Private Higher Education in Ethiopia: Peril and Promise


  • Tesfaye Semela Associate Professor, Faculty of Education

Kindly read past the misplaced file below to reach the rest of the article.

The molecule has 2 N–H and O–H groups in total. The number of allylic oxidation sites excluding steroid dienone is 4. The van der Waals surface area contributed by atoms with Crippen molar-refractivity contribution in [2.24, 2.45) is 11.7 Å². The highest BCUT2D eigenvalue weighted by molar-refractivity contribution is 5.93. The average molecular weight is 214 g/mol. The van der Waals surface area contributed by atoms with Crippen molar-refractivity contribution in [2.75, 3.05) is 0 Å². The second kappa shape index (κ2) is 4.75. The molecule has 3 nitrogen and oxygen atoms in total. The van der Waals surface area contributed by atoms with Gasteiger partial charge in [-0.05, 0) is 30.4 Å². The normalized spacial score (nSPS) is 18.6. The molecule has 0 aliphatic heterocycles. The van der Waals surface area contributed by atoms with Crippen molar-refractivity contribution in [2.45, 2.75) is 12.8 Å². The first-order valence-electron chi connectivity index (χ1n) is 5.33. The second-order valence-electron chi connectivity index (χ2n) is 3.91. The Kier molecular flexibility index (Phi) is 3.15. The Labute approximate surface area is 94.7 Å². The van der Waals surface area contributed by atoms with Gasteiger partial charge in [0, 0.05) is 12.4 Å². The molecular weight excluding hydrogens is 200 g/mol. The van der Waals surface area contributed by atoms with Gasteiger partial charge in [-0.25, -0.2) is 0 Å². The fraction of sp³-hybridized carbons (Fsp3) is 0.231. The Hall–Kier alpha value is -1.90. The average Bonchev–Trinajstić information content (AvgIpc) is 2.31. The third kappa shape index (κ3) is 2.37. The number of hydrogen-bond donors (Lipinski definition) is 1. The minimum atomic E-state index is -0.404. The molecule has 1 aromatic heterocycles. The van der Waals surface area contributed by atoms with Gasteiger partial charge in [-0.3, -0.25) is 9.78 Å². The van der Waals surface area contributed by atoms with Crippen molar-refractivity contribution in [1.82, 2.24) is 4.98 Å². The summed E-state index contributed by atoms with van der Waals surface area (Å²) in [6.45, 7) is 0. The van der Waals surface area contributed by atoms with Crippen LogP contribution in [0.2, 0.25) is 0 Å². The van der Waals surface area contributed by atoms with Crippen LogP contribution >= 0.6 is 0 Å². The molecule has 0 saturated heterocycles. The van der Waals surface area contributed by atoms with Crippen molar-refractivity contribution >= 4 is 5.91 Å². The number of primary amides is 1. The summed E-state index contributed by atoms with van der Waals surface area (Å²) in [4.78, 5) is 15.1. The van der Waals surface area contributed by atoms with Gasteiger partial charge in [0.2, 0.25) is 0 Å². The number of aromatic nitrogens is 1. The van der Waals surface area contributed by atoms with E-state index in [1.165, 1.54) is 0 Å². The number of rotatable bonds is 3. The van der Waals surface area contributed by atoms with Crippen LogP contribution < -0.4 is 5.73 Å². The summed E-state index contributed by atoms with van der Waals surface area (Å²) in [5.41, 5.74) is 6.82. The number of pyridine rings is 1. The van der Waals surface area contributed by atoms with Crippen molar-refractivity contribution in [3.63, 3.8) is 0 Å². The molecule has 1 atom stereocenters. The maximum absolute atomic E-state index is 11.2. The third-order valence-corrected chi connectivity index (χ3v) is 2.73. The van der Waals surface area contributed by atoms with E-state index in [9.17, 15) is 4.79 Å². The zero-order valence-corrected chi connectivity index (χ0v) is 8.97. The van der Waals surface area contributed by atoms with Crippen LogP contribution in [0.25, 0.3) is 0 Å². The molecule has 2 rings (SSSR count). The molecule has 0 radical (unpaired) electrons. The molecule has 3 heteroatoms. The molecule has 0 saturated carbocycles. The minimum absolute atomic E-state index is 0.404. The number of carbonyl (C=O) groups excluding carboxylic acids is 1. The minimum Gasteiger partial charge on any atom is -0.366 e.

As globalization gets its foothold in Africa, the people have started to feel its effects they are grapping with the new challenges coming along with it. The impacts are also gradually beginning to be felt as globalization begins to engulf the higher education sector. Willingly or otherwise, Africa seems to have come to terms with the fact that the hegemony of public higher education establishments would be a history as soon as the continent’s private institutions emerge as a potent alternative. Like its counterparts in Africa, Ethiopia has not only acknowledged, but also actively responded to the changing situation as evidenced by the new reforms and policies introduced to higher education system. Informed by the new world order, Ethiopia has recently adopted a liberal policy stance that encouraged local private investment as well as foreign players though the country is not yet a party to the General Agreement on Trade and Services (GATS). The general Agreement on Trade and Services obliges member countries to open up their domestic markets to foreign institutions and companies engaged in commercialization of higher education. This short paper shades light on the status of private HE in Ethiopia in view of its promises, pitfalls, and potentials in strengthening the higher education system